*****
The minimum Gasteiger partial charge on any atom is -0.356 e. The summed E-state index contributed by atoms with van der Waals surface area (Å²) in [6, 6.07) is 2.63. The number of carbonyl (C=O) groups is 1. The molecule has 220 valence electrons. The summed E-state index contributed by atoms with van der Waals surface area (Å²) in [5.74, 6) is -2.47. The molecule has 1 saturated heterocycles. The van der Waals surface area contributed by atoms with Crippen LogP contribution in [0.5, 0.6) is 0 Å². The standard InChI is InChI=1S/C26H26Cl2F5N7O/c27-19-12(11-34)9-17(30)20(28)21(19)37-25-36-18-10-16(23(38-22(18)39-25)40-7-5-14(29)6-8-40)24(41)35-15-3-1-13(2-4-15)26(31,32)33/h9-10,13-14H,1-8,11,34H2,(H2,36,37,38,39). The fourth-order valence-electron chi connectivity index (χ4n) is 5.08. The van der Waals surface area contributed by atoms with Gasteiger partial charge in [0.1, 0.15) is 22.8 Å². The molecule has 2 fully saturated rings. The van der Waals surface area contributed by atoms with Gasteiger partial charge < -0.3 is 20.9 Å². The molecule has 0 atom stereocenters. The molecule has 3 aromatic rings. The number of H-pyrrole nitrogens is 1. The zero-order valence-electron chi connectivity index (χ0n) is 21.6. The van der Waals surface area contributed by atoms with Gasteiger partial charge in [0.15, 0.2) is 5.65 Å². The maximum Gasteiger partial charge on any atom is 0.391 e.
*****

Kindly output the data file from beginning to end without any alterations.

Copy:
The minimum Gasteiger partial charge on any atom is -0.356 e. The summed E-state index contributed by atoms with van der Waals surface area (Å²) in [6, 6.07) is 2.63. The number of carbonyl (C=O) groups is 1. The molecule has 220 valence electrons. The summed E-state index contributed by atoms with van der Waals surface area (Å²) in [5.74, 6) is -2.47. The molecule has 1 saturated heterocycles. The van der Waals surface area contributed by atoms with Crippen LogP contribution in [0.5, 0.6) is 0 Å². The standard InChI is InChI=1S/C26H26Cl2F5N7O/c27-19-12(11-34)9-17(30)20(28)21(19)37-25-36-18-10-16(23(38-22(18)39-25)40-7-5-14(29)6-8-40)24(41)35-15-3-1-13(2-4-15)26(31,32)33/h9-10,13-14H,1-8,11,34H2,(H2,36,37,38,39). The fourth-order valence-electron chi connectivity index (χ4n) is 5.08. The van der Waals surface area contributed by atoms with Gasteiger partial charge in [0.1, 0.15) is 22.8 Å². The molecule has 2 fully saturated rings. The van der Waals surface area contributed by atoms with Gasteiger partial charge < -0.3 is 20.9 Å². The molecule has 0 atom stereocenters. The molecule has 3 aromatic rings. The number of H-pyrrole nitrogens is 1. The zero-order valence-electron chi connectivity index (χ0n) is 21.6. The van der Waals surface area contributed by atoms with Gasteiger partial charge in [0.15, 0.2) is 5.65 Å². The maximum Gasteiger partial charge on any atom is 0.391 e.